Low-intensity smokers are at increased risk of earlier death
Cigarette smoking causes more than 20 types of cancer, as well as other diseases, but the effects of low-intensity smoking (10 or fewer cigarettes per day) have not been well studied. If doctors and patients knew the effects of low-intensity smoking on human health, they could make more informed lifestyle decisions.
IRP researchers led by Maki Inoue-Choi, Ph.D., M.S., R.D., and Neal Freedman, Ph.D., M.P.H., found that among 290,215 adults in the NIH-AARP Diet and Health Study, current smokers who had smoked less than 1 cigarette per day over their lifetimes had a 64% higher all-cause mortality risk, and smokers who had smoked 1 to 10 cigarettes per day had a 87% times higher risk than people who never smoked. Former smokers has a lower mortality risk compared to those who continued to smoke, and risks fell with earlier ages at quitting.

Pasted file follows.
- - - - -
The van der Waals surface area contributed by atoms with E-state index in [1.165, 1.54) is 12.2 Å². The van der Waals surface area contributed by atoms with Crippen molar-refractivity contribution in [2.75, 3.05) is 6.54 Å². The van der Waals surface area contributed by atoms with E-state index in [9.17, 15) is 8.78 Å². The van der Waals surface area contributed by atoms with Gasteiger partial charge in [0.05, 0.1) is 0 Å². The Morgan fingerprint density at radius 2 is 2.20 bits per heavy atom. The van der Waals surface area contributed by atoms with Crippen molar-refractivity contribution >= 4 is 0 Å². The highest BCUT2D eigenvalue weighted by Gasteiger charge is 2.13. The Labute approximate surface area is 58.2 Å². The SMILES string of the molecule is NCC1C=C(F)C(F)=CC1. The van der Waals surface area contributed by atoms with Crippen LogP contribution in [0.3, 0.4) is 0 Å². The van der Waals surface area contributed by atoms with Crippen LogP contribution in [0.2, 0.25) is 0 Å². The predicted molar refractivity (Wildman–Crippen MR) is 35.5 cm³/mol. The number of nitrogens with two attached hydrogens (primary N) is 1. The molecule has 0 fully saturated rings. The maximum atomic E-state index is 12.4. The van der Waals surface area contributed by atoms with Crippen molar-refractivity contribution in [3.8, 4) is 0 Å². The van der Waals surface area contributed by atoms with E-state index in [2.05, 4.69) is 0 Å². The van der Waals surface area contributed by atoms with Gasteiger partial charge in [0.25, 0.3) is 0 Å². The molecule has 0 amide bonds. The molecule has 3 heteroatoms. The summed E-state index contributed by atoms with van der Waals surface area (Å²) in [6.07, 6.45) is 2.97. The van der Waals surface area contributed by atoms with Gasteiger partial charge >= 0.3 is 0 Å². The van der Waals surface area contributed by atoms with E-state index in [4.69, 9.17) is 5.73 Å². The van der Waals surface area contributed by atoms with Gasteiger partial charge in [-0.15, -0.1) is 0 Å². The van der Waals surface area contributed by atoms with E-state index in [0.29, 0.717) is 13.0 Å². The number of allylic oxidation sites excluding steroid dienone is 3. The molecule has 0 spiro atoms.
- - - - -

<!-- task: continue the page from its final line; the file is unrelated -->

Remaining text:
The team’s results provide further evidence to demonstrate that there is no safe level of exposure to tobacco smoke, and even low-intensity smokers do benefit from quitting.
Inoue-Choi M, Liao L, Reyes-Guzman C, Hartge P, Caporaso N, Freedman ND. (2016). Association of long-term low-intensity smoking with all-cause and cause-specific mortality in the NIH-AARP Diet and Health Study. JAMA Internal Medicine. 177(1):87-95.